Large swathes of the Middle East - in Syria, Turkey, Iraq, Jordan, Lebanon, Israel and the Palestinian territories - have been hit by a severe drought this autumn. In Syria, winter rains usually start in late October, but farmland in the northern area remains barren. If the dry spell continues through December, wheat and lentil crops will be ruined.
For the north-eastern districts of Al-Raqqa, Deir Ezzour and Al-Hassakeh, this year’s dry weather follows three consecutive years of drought and uneven rainfall. Last season was particularly bad, with lack of rain and diseases such as yellow rust decimating harvests. Traditionally a wheat exporter, Syria has begun to import grain in order to meet consumer demand. And agriculture’s share of gross domestic product has fallen 10 percentage points to 13 per cent over the past five years. Shortages are exacerbated by the population boom over the past three decades. The country now has an estimated 22 million people and the population is growing at 2 per cent per year.
A United Nations (UN) food adviser who visited Syria in the autumn last year estimated that 1.3 million people, most of them small-scale farmers in the northeast, had been affected by the droughts, with around 800,000 suffering severely. Some farmers had lost up to 85% per cent of their livestock. Many have been forced to leave the region to find temporary work in the cities over the summer in order to feed their families. The water crisis has also led whole families to migrate from the countryside to cities such as Aleppo and Damascus, where they put an even greater strain on already overstretched resources, public services and jobs. According to the UN’s Drought Response Plan (2010), 65,000 families were expected to leave their villages by the beginning of this year, no longer able to eke out a livelihood in the countryside. And it is estimated that half a million have now left lands north of the Euphrates in Syria’s largest internal migration since the country was carved from the Ottoman Empire in 1920.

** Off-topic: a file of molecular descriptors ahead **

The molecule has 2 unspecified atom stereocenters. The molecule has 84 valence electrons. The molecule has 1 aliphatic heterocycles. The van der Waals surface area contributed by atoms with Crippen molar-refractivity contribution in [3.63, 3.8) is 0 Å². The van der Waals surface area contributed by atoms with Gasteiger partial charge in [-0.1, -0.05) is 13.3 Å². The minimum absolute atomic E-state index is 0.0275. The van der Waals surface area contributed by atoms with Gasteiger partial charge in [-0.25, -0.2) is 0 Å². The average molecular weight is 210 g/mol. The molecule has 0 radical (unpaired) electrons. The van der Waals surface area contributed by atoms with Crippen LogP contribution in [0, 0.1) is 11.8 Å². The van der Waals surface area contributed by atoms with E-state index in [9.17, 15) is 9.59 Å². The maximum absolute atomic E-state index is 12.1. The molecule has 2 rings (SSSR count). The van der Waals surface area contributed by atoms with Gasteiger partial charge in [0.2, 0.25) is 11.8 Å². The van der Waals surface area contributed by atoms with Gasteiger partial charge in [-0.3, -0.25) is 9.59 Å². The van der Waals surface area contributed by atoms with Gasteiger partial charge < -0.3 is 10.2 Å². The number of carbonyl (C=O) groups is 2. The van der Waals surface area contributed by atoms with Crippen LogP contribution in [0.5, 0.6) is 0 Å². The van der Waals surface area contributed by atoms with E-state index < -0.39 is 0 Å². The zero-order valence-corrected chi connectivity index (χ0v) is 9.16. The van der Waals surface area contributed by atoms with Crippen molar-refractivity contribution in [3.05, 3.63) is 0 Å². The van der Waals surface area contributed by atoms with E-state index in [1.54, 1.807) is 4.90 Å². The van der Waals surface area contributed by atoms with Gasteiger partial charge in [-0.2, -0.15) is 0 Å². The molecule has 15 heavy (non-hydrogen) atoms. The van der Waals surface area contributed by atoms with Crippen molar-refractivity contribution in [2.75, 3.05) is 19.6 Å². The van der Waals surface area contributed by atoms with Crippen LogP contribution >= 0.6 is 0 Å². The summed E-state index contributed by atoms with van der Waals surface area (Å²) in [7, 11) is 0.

One such family is Mariam al-Falaj’s, who moved to the concrete slum settlement of Jub Shaeer in Damascus. Mariam is raising five children alone, while her husband works as a shepherd in Saudi Arabia after their own flock died. Health and education services are poor or non-existent here and Mariam says one of her children isn’t vaccinated since health officials stopped visiting the area. She would like to be able to return to farming, but without water in the region, her husband and other local men must toil under the Saudi sun, making a mere 130 dollars per month to support his family. Bread alone costs them 43 dollars each month.
The Syrian government has set up a “drought resistance” division, but knows it must embark on a radical overhaul of the agricultural industry, addressing subsidies and inefficient water usage. Because the situation is likely to worsen in Syria, as the Middle East is predicted to suffer further with climate change. One former head of the Global Environment Facility, a fund which assists poor countries with climate and environmental issues, claims inaction is not an option. Mohamed El-Ashry says “it’s human nature to wait until there is a crisis”, but he wants countries across the Gulf region to act now on environmental issues like water management and carbon emissions, to avoid an even bigger crisis where “large numbers of people suffer needlessly”.